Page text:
The 1927 Great Mississippi Flood was the most destructive river flood in U.S. history.
After months of torrential rains, flooding along the Mississippi River reached biblical proportions by the spring of 1927. In one 18-hour period, 15 inches of rain fell on the City of New Orleans. And just a month later, outside of Memphis, the river expanded to 60 miles wide. From Illinois to Mississippi, Kentucky to Texas, the river flooded 27,000 square miles with up to 30 feet of water. Arkansas was the hit hardest, with 14 percent of the state under water. “Flood water spreading all around, people everywhere trying to make higher ground,” blues musician Eric Bibb would later sing about the event. The Great Flood took the lives of almost 250 people and displaced upwards of 700,000. In the aftermath, devastated states attempted to piece together their communities—“flood water far as my eyes could see,” went Bibb’s song, “1927 never leave my memory.”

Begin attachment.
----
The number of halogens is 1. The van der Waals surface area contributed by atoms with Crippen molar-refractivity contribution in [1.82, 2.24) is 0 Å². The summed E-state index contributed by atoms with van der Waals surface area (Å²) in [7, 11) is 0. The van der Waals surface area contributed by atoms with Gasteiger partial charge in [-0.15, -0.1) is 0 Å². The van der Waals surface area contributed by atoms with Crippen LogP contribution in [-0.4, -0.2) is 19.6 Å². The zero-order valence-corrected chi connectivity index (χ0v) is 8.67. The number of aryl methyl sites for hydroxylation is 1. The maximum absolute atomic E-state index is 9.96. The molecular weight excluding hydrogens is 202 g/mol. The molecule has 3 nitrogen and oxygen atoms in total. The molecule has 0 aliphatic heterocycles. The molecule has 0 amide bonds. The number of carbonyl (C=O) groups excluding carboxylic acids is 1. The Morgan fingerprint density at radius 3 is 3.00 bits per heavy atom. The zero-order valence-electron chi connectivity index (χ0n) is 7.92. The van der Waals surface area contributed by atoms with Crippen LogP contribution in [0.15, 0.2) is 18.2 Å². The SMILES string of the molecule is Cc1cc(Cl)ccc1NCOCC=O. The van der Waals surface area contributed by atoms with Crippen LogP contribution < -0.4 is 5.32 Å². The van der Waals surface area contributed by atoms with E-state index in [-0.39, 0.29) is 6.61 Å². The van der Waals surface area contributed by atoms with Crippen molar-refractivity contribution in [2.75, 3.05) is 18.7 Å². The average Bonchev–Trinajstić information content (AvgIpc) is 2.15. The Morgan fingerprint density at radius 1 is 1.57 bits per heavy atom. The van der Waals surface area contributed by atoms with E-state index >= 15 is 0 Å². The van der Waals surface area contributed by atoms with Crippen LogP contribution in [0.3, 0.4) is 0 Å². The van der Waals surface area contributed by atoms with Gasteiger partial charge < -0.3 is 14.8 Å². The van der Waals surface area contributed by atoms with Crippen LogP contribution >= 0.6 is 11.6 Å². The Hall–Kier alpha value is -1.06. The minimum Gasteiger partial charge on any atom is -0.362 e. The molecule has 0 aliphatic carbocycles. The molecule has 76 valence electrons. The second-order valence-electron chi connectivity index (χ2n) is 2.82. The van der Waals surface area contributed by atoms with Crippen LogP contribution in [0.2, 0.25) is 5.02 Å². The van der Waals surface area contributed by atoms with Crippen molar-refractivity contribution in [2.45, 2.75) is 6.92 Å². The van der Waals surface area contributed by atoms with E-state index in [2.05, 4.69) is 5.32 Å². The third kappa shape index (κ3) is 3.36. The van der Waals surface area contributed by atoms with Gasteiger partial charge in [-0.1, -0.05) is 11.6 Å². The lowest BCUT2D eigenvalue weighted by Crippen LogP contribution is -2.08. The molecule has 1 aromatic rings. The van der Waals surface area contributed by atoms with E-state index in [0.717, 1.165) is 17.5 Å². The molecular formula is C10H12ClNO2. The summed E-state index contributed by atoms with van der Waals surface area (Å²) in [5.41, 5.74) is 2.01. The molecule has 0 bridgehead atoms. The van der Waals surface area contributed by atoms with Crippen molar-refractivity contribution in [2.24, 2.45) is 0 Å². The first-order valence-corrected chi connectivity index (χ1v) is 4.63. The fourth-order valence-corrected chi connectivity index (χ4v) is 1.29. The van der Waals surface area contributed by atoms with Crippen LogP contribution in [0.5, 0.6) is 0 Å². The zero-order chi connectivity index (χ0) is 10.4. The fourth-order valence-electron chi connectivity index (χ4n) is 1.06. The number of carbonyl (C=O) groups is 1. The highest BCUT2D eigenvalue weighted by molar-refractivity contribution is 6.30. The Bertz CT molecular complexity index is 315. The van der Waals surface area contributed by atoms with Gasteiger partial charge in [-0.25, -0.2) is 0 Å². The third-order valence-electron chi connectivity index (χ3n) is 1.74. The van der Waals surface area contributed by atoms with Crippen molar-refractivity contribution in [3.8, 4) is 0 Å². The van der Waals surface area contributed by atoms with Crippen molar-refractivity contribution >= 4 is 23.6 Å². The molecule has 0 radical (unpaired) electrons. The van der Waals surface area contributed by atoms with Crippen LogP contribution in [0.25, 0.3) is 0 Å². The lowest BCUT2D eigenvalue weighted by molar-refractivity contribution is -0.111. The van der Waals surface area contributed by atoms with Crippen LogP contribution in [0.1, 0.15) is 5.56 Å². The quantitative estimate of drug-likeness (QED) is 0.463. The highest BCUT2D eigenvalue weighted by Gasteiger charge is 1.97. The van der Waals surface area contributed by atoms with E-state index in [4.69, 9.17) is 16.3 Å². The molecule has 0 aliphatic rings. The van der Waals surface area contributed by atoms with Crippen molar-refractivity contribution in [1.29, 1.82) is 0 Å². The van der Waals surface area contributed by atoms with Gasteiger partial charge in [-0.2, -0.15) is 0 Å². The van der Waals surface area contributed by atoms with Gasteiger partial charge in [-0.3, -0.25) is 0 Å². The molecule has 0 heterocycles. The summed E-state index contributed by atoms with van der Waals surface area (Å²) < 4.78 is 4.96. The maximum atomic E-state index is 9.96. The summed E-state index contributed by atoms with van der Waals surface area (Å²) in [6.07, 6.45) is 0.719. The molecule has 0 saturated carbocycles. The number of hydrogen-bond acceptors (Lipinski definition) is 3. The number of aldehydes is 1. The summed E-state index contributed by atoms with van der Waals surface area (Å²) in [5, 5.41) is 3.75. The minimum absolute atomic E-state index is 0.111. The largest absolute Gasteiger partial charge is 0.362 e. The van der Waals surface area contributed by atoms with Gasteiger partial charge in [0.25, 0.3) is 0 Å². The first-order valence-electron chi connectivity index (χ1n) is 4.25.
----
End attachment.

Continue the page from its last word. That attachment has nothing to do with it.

Outside of New Orleans, Louisiana, the stretch of levees couldn’t stand up to the powerful flooding. Tributaries swelled beyond capacity and the series of levees holding the river in place ultimately succumbed in 145 locations.
In a community devastated by the flooding, African American residents, holding the possessions they managed to save from the rising waters, waited for aid from the Red Cross.
The Great Flood wasn’t the first to strike the area. When the river flooded in 1912, 200 were left dead. After the surge subsided, residents often returned to find their homes submerged in water.
Three years after the flood, recovery efforts continued. U.S. President Calvin Coolidge assembled a special committee, which together with the American Red Cross strategized how to best provide relief to flood victims.